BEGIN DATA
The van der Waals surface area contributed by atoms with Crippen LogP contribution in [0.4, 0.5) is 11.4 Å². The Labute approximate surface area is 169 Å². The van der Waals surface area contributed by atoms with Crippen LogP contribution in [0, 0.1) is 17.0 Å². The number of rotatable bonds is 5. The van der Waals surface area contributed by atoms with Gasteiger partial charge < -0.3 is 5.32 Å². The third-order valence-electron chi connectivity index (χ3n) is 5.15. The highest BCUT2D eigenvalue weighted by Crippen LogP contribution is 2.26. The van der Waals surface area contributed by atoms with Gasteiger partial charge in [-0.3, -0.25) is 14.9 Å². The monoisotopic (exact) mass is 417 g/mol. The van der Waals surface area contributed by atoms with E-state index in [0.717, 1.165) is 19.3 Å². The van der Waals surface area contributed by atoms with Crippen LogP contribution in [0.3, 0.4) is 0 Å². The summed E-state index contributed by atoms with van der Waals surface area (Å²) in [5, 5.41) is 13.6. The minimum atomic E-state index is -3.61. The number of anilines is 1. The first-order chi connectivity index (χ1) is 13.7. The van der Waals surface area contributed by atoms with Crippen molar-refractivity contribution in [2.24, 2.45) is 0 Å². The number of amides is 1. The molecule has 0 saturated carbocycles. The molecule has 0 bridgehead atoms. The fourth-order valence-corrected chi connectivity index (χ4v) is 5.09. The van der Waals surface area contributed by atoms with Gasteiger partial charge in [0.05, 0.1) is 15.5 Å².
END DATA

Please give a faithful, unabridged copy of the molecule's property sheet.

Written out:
The van der Waals surface area contributed by atoms with Crippen LogP contribution in [0.4, 0.5) is 11.4 Å². The Labute approximate surface area is 169 Å². The van der Waals surface area contributed by atoms with Crippen LogP contribution in [0, 0.1) is 17.0 Å². The number of rotatable bonds is 5. The van der Waals surface area contributed by atoms with Gasteiger partial charge < -0.3 is 5.32 Å². The third-order valence-electron chi connectivity index (χ3n) is 5.15. The highest BCUT2D eigenvalue weighted by Crippen LogP contribution is 2.26. The van der Waals surface area contributed by atoms with Gasteiger partial charge in [-0.3, -0.25) is 14.9 Å². The monoisotopic (exact) mass is 417 g/mol. The van der Waals surface area contributed by atoms with E-state index in [0.717, 1.165) is 19.3 Å². The van der Waals surface area contributed by atoms with Crippen LogP contribution in [0.3, 0.4) is 0 Å². The summed E-state index contributed by atoms with van der Waals surface area (Å²) in [5, 5.41) is 13.6. The minimum atomic E-state index is -3.61. The number of anilines is 1. The first-order chi connectivity index (χ1) is 13.7. The van der Waals surface area contributed by atoms with Crippen molar-refractivity contribution in [2.24, 2.45) is 0 Å². The number of amides is 1. The molecule has 0 saturated carbocycles. The molecule has 0 bridgehead atoms. The fourth-order valence-corrected chi connectivity index (χ4v) is 5.09. The van der Waals surface area contributed by atoms with Gasteiger partial charge in [0.05, 0.1) is 15.5 Å².